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Obsessive-compulsive disorder (OCD) is a psychological condition that involves recurrent and persistent thoughts or images (obsessions) that are experienced as intrusive and cause distress. These obsessions are not simply excessive worries about real-life problems, but take on an unrealistic quality. In order to combat their obsessions, people with OCD engage in repetitive behaviors (compulsions), often following rigid self-imposed rules.
The cause of OCD is not known. Antidepressant drugs that affect serotonin levels, such as selective serotonin reuptake inhibitors (SSRIs), often relieve symptoms significantly, but the reasons for this are not clear. Psychotherapeutic and behavioral methods may also help.
The supplement inositol is thought to increase the body’s sensitivity to serotonin and on that basis it has been studied for use in a number of psychological conditions, including OCD.
In a small double-blind trial, use of inositol at a dose of 18 grams (g) daily for 6 weeks significantly improved symptoms of OCD as compared to placebo.1 However, some evidence suggests that inositol does not increase the effectiveness of standard drugs for OCD.2,3
The herb St. John’s wort has antidepressant properties and is thought to affect serotonin levels. On this basis, it has been tried for OCD,5 but as yet there is no reliable evidence that it is effective. On a similar basis, the supplement 5-HTP has been suggested as a treatment for OCD, but again there is no meaningful evidence to turn to.
A form of magnet therapy called rTMS has shown promise for the treatment of depression. However, a double-blind, placebo-controlled study of 18 people with OCD found no evidence of benefit through the use of rTMS.6
In a small, randomized trial, a yoga meditation technique called kundalini was more effective for OCD than a relaxation therapy involving mindfulness meditation after 3 months.7 However, another small study found mindfulness meditation more helpful than no intervention for OCD symptoms.8
Various herbs and supplements may interact with drugs used to treat OCD. For more information on these potential risks see the individual drug article in the Drug Interactions section of this database.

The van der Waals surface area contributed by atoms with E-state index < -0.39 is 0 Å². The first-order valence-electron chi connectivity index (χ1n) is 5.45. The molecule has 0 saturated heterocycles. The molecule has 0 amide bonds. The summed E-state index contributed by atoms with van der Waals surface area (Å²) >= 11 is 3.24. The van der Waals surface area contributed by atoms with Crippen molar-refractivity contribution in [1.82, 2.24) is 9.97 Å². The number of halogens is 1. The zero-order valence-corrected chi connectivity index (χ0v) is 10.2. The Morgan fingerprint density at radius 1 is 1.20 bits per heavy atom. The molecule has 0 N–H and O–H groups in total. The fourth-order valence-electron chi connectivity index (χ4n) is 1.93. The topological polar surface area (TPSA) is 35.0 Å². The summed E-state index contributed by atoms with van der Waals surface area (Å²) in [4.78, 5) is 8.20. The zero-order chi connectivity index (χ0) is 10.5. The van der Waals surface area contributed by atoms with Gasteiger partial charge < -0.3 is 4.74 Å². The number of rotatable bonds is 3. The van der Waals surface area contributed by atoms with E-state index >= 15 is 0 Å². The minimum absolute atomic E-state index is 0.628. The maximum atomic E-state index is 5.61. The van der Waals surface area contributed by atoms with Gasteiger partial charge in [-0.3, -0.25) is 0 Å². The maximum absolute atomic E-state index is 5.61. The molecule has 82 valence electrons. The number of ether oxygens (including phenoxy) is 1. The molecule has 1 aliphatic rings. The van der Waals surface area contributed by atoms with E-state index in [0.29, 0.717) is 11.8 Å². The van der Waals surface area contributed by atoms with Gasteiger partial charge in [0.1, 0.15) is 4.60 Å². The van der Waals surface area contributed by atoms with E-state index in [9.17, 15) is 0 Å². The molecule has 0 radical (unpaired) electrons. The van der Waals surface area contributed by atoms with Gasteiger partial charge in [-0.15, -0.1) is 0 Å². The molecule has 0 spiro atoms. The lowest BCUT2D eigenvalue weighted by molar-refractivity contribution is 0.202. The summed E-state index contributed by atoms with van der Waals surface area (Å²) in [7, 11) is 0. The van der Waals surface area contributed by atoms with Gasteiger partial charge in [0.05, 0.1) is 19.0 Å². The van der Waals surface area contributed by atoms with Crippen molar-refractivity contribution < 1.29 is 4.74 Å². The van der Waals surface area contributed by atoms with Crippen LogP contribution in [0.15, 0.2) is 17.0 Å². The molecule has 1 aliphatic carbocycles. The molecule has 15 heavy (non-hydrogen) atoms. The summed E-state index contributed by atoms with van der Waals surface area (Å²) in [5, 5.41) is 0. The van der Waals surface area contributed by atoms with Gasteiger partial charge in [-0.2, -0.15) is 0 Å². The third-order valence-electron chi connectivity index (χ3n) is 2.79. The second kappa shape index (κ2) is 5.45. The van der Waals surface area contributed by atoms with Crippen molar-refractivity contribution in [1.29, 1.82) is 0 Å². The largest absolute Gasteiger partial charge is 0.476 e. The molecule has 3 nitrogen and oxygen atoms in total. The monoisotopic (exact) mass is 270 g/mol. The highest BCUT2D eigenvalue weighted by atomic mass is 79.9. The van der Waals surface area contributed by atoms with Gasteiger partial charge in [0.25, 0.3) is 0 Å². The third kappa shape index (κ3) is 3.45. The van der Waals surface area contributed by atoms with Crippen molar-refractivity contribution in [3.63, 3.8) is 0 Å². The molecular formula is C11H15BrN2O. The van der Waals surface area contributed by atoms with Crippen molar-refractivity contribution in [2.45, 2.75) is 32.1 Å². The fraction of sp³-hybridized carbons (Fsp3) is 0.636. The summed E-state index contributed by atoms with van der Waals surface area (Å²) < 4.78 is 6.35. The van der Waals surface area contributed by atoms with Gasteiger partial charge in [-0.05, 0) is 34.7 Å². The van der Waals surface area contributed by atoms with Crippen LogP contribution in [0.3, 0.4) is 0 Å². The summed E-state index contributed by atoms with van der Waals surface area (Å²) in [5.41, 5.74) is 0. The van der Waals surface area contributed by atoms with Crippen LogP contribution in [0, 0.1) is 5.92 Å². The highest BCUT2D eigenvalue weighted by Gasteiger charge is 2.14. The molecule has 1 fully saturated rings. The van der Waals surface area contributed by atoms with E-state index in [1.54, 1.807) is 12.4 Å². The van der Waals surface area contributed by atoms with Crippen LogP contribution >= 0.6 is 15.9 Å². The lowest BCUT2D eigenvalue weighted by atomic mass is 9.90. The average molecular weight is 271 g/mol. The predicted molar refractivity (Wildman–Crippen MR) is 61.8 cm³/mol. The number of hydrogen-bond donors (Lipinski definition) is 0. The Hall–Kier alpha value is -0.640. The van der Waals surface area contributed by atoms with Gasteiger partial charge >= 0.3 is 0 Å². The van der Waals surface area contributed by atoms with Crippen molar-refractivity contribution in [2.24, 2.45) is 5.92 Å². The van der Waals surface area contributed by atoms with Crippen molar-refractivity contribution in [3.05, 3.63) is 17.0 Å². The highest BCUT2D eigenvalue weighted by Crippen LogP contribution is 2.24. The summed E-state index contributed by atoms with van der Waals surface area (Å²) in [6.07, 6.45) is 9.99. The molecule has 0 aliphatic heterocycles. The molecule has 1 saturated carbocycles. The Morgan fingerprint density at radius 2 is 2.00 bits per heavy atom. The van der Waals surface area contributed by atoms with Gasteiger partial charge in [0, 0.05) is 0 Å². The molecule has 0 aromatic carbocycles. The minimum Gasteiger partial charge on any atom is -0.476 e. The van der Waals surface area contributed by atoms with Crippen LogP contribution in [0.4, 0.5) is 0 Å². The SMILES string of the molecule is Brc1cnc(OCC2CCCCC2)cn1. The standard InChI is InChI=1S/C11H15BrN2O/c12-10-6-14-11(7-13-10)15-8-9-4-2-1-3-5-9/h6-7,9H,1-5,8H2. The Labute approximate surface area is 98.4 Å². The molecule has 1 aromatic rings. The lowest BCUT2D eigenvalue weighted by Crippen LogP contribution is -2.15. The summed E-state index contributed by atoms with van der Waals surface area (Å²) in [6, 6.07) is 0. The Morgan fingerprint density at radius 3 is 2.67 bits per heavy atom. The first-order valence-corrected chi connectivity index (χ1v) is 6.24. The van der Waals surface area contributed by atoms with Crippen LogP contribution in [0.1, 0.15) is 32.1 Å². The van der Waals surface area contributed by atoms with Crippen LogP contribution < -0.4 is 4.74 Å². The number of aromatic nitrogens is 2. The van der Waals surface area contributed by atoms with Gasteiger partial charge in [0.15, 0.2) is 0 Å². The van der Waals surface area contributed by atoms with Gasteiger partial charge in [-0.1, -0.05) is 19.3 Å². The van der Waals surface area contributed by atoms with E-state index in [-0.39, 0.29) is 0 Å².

1. Fux M, Levine J, Aviv A, et al. Inositol treatment of obsessive-compulsive disorder. Am J Psychiatry. 1996;153:1219–1221.
2. Fux M, Benjamin J, Belmaker RH. Inositol versus placebo augmentation of serotonin reuptake inhibitors in the treatment of obsessive-compulsive disorder: a double-blind cross-over study. Int J Neuropsychopharmcol. 1999;2:193–195.
3. Seedat S, Stein DJ. Inositol augmentation of serotonin reuptake inhibitors in treatment-refractory obsessive-compulsive disorder: an open trial. Int Clin Psychopharmacol. 1999;14:353–356.
4. Hermesh H, Weizman A, Shahar A, et al. Vitamin B 12 and folic acid serum levels in obsessive compulsive disorder. Acta Psychiatr Scand. 1988;78:8–10.
5. Taylor LH, Kobak KA. An open-label trial of St. John's Wort (Hypericum perforatum) in obsessive-compulsive disorder. J Clin Psychiatry. 2000;61:575–578.
6. Alonso P, Pujol J, Cardoner N, et al. Right prefrontal repetitive transcranial magnetic stimulation in obsessive-compulsive disorder: a double-blind, placebo-controlled study. Am J Psychiatry. 2001;158:1143–1145.
7. Shannahoff-Khalsa DS, Ray LE, Levine S, et al. Randomized controlled trial of yogic meditation techniques for patients with obsessive-compulsive disorder. CNS Spectr. 1999;4:34-47.
8. Hanstede M, Gidron Y, Nyklicek I. The effects of a mindfulness intervention on obsessive-compulsive symptoms in a non-clinical student population. J Nerv Ment Dis. 2008;196:776-779.
Last reviewed December 2015 by EBSCO CAM Review Board Last Updated: 12/15/2015